Finding Fortune: Where the Mountain Meets the Moon

By reading and discussing Grace Lin's novel Where the Mountain Meets the Moon, students explore what it means to have good fortune and how families shape a person’s identity, values, and beliefs.



Unit 1

4th Grade

Unit Summary

In this unit, students dig deeply into how families shape a person’s identity, values, and beliefs and how relationships with others can change a person’s identity. Students also explore what it means to have good fortune and how a person’s view on fortune varies depending on his/her values and beliefs. It is our hope that this unit, in connection with other units from the entire year-long sequence, will help build a deeper understanding of how we become who we are and the positive and negative factors that influence us along the way. 

Where the Mountain Meets the Moon was chosen as an engaging text to help build excitement at the beginning of the year, while simultaneously allowing for deep discussions about character, setting, vocabulary, and the larger theme of identity. Over the course of the novel, the author, Grace Lin, includes lots of detail and description to reveal information about characters and how they change based on experiences and relationships. Students will be challenged to notice the details that Grace Lin includes and analyze how the details build to support a deeper, more nuanced understanding of characters. Grace Lin also includes lots of powerful vocabulary and figurative language as a way of helping readers visualize exactly what is happening in the story. Students will be challenged to figure out the meaning of unknown words and figurative language and analyze why the author made particular word choices.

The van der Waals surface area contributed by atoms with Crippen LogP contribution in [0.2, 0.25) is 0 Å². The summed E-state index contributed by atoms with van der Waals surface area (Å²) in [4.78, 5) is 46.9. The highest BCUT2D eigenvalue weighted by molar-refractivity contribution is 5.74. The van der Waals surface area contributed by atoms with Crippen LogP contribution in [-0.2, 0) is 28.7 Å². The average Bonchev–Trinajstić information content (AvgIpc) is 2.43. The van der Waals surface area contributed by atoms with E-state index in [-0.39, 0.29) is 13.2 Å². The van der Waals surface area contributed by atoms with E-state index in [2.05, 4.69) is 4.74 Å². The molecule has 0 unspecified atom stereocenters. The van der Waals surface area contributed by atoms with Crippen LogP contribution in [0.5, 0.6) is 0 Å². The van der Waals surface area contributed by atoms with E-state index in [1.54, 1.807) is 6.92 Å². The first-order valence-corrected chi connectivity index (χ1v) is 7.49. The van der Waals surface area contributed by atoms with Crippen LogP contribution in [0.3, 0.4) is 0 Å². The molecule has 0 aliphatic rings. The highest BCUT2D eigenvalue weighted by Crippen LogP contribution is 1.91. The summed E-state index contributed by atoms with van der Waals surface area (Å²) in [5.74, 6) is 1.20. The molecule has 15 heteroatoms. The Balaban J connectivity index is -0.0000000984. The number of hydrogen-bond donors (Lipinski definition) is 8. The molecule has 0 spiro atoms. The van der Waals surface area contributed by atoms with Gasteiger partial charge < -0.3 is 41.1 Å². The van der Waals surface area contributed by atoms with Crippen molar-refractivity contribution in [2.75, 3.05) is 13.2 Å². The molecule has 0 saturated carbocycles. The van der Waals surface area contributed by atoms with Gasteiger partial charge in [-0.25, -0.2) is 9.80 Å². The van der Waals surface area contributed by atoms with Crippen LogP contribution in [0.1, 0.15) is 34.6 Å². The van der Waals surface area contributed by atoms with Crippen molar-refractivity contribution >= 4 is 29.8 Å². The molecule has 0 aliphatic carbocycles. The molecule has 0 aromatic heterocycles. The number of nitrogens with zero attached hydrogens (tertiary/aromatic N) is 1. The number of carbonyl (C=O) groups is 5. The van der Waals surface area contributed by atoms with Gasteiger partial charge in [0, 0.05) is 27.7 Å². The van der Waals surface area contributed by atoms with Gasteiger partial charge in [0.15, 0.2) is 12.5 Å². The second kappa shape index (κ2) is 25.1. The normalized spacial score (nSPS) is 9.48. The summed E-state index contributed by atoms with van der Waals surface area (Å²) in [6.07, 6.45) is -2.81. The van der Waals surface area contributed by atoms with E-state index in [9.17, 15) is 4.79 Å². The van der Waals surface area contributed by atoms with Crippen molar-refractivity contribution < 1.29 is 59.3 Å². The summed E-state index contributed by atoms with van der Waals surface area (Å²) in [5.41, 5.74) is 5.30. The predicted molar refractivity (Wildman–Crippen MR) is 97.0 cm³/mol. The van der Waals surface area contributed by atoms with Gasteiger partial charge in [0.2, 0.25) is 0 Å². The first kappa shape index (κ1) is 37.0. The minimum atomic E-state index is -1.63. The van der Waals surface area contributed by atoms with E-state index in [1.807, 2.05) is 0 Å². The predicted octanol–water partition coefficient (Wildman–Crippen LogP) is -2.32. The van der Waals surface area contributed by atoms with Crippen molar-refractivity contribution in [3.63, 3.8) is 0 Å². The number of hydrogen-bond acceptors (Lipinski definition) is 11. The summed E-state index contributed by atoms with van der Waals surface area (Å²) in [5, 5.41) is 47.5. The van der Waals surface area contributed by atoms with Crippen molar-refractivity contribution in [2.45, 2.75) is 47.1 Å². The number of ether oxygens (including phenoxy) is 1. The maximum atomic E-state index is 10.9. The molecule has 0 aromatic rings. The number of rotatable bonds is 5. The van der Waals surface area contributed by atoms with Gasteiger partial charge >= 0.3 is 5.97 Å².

In this unit students will also begin to use summarization as a strategy to track the plot of a longer text. In this unit students continue to work on sharing their ideas through discourse, focusing on how to provide evidence and examples to justify a particular idea or point. Being able to clearly articulate and support their own ideas sets students up for success in later units when they begin to build on to and critique the ideas of their classmates.

Students continue to build their writing fluency by writing daily in response to the text, learn to brainstorm, and write literary analysis/opinion paragraphs, focusing on how to write topic sentences that state an opinion and then how to determine evidence and reasons that support the opinion. Work done in this unit serves as the foundation for literary analysis and paragraph writing in later units. The unit culminates by having students write a narrative, using the mentor text and strategies from previous units as a guide. 

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Texts and Materials

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Core Materials


These assessments accompany this unit to help gauge student understanding of key unit content and skills.

Unit Prep

Intellectual Prep

Unit Launch